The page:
Gilbert and Sullivan steamed across the Atlantic from England to the United States to present their world premiere of the Pirates of Penzance. The pirates in the show weren’t the only pirates that the duo were concerned about. Copyright was at the top of their list. At the time, American law offered no copyright protection to foreigners. Gilbert and Sullivan’s previous opera achieved great success in London, and was immediately swept up by 150 American companies for unauthorized productions that paid no royalties to the creators. For Pirates, they set out to prevent history from repeating itself. They succeeded in keeping the direct profits from the first American production by opening it themselves on Broadway.
In the operetta, a young man is mistakenly apprenticed to a pirate (instead of a pilot) by his nursemaid Ruth at the age of eight. The handsome Frederic is now twenty-one and, though quite fond of the group of joyous and fun-loving pirates, chooses to abandon his profession and “lead a blameless life henceforth,” dedicating himself instead to their eradication. After falling in love with a fair maiden, Frederic is ready to lead a band of lily-livered policemen to take out the Pirate King and his men. But a secret is uncovered that will change his fate forever.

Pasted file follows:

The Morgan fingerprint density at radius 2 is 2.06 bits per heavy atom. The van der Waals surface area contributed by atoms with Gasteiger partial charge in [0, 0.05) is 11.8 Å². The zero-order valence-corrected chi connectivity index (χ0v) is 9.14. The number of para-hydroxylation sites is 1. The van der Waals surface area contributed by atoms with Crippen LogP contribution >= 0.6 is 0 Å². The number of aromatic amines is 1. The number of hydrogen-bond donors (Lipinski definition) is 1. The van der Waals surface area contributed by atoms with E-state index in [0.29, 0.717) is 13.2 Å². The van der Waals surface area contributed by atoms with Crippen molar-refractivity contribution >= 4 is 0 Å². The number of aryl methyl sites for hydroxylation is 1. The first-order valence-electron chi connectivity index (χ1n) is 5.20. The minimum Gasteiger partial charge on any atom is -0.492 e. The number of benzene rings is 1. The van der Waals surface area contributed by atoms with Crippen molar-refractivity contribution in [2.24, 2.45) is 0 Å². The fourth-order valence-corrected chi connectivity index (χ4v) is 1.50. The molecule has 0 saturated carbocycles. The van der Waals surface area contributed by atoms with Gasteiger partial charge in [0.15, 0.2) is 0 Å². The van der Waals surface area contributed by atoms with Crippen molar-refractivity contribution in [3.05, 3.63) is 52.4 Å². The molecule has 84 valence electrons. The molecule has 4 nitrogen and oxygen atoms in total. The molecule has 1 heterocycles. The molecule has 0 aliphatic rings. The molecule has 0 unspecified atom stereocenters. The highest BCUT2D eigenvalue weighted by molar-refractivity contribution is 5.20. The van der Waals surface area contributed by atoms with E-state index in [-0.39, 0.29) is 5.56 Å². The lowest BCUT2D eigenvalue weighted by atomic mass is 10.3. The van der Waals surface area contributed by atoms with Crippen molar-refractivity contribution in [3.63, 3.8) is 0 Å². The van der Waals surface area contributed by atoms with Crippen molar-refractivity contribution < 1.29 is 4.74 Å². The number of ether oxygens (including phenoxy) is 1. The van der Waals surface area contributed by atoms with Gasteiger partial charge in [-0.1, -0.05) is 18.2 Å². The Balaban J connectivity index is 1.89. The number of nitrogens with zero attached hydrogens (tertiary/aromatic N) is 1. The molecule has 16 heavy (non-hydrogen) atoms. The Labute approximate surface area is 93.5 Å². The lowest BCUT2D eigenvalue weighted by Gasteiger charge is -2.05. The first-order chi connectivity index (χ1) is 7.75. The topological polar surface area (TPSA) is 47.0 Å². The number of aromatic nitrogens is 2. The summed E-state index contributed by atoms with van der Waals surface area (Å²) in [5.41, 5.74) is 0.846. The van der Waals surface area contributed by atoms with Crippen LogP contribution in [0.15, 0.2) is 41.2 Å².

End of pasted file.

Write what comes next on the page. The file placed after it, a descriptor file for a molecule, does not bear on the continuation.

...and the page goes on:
A cherished hit since its premiere in 1879, The Pirates of Penzance (or The Slave of Duty) is a delightful farce of a classic. Tune in to IPR’s Arias in April on Saturday, April 28th at 8 p.m. and again on Sunday, April 29th at 11 p.m. to hear the University of Iowa Opera Theatre’s production of The Pirates of Penzance. The operetta was directed by Bill Theisen, Wayne Wyman served as vocal coach and the University of Iowa’s orchestra was conducted by William LaRue Jones.